Keep up with our latest demographic insights

NC in Focus: 2016 Veteran Snapshot

Just over 666,000 veterans lived in North Carolina in 2016 according to the most recent American Community Survey estimates. This is a decrease of roughly 15,000 veterans or -2.2% from 2013, the year we last profiled North Carolina’s veterans. Nationally, the veteran population decreased at an even faster rate over this time (-5.6%). The U.S. veteran population declined from 19.6 million in 2013 to 18.5 million in 2016, a loss of 1.1 million veterans. While…

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Demographic Facts You Need to Know, NC vs. US

It’s hard to understand and process new information if we don’t have sufficient context and grounding in basic facts. A lot of what we do at Carolina Demography is help people understand the demographic facts at hand. The facts of interest are often very straightforward: how many people live in NC, where they live, how quickly populations are changing, etc. We make sure that individuals, organizations, and policy makers understand these basics so they can…

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NC in Focus: Educational attainment by race/ethnicity and nativity

By on 7.14.16 in Education, Migration

The percentage of North Carolina adults with a bachelor’s degree or higher rose from 22.8% in 2001 to 28.6% in 2014, according to data from the American Community Survey. Asian-Americans had the highest educational attainment, with more than half of North Carolina’s Asian adults holding a bachelor’s degree or higher in 2014.  Non-Hispanic whites also had higher rates of holding bachelor’s degrees than the state overall: 32.4%. The percentage of Asian adults holding a bachelor’s…

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Hispanic Enrollment in NC Public Schools, 1989-2014

By on 10.12.15 in Education

Monday, September 15th, through Wednesday, October 15th, marks National Hispanic Heritage Month. Hispanic enrollment in North Carolina public schools has steadily increased over the past 25 years. The graph below shows the size of the Hispanic student population from the fall of 1989 to the fall of 2014. In two years, 1989 and 1990, there were fewer than 10,000 Hispanic students enrolled in North Carolina public schools. This number steadily increased to surpass 56,000 by the…

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How many counties?

Recently, I’ve had some fun mapping the 13 counties that contain half of the state’s population, as well as the 42 least populated counties with 10% of North Carolina’s total population. In Monday’s post, I mentioned that there are significant racial/ethnic differences in the likelihood of living in a municipality. In particular, Asian residents are highly clustered in the state’s largest urban areas. To put this clustering in perspective, it takes 16 counties with the…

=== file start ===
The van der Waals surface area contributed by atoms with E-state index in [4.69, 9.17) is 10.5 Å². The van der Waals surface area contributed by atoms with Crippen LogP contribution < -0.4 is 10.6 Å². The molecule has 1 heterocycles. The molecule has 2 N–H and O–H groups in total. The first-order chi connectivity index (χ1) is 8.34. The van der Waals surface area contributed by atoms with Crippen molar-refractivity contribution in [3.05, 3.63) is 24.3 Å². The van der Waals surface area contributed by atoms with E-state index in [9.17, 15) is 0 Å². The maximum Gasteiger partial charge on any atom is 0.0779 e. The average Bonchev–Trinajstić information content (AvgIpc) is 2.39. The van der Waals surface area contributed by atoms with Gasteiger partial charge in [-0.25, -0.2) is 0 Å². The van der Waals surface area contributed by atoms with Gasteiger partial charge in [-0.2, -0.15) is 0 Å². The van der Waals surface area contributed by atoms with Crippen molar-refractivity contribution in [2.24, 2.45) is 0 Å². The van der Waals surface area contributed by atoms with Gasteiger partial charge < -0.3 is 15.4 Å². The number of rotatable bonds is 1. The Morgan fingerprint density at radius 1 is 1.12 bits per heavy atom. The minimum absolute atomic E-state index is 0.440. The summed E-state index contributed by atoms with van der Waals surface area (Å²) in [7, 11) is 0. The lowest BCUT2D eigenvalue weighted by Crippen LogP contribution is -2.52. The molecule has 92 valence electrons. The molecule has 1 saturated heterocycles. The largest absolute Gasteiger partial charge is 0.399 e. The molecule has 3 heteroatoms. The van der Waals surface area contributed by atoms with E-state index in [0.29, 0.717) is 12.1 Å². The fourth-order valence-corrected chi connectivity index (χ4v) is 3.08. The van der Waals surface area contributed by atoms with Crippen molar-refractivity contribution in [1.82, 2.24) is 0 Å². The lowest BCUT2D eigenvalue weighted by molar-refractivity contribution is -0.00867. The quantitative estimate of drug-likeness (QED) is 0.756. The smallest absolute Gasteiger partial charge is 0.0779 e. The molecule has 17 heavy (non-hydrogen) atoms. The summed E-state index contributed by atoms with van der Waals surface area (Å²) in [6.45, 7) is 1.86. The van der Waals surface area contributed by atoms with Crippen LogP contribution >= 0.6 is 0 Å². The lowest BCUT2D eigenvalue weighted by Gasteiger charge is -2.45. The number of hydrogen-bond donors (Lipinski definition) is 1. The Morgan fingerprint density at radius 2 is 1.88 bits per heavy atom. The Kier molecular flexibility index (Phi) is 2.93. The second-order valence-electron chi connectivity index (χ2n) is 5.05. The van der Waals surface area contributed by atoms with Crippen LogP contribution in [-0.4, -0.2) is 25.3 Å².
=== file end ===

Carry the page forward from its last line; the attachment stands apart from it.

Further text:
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Why are there more New Yorkers in North Carolina than Texas?

By on 8.18.14 in Migration

Writing at The Upshot, a policy and politics focused website from the New York Times, Gregor Aisch, Robert Gebeloff, and Kevin Quealy, recently released a series of interactive graphics on where residents of each state were born, documenting trends from 1900 to 2012. Not only did they use my favorite data source—the Integrated Public Use Microdata or IPUMS data from the Minnesota Population Center at the University of Minnesota, they covered one of my favorite…

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Majority of NC-born adults still live here

By on 8.11.14 in Migration

As I’ve discussed before, North Carolina is an attractive state to both individuals born here and those born elsewhere. The state’s attractiveness stems from a wide range of educational and employment opportunities, coupled with good quality of life and relatively affordable cost-of-living. North Carolina’s high population growth has been fueled by net migration. Net migration statistics are calculated by subtracting the number of individuals moving away from North Carolina (out-migration) from the number of individuals…

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2013 County Population Estimates: Race & Ethnicity

Between 2012 and 2013, North Carolina gained nearly 100,000 new residents according to the U.S. Census Bureau’s population estimates. On Thursday, the Census Bureau released county-level population estimates for July 1, 2013, by age, sex, race, and ethnicity, enabling us to examine population change in even greater detail. Looking specifically at race and ethnicity, nearly one-third (32.7 percent) of the state’s population growth since 2012 was from growth in the non-Hispanic white population, which grew…

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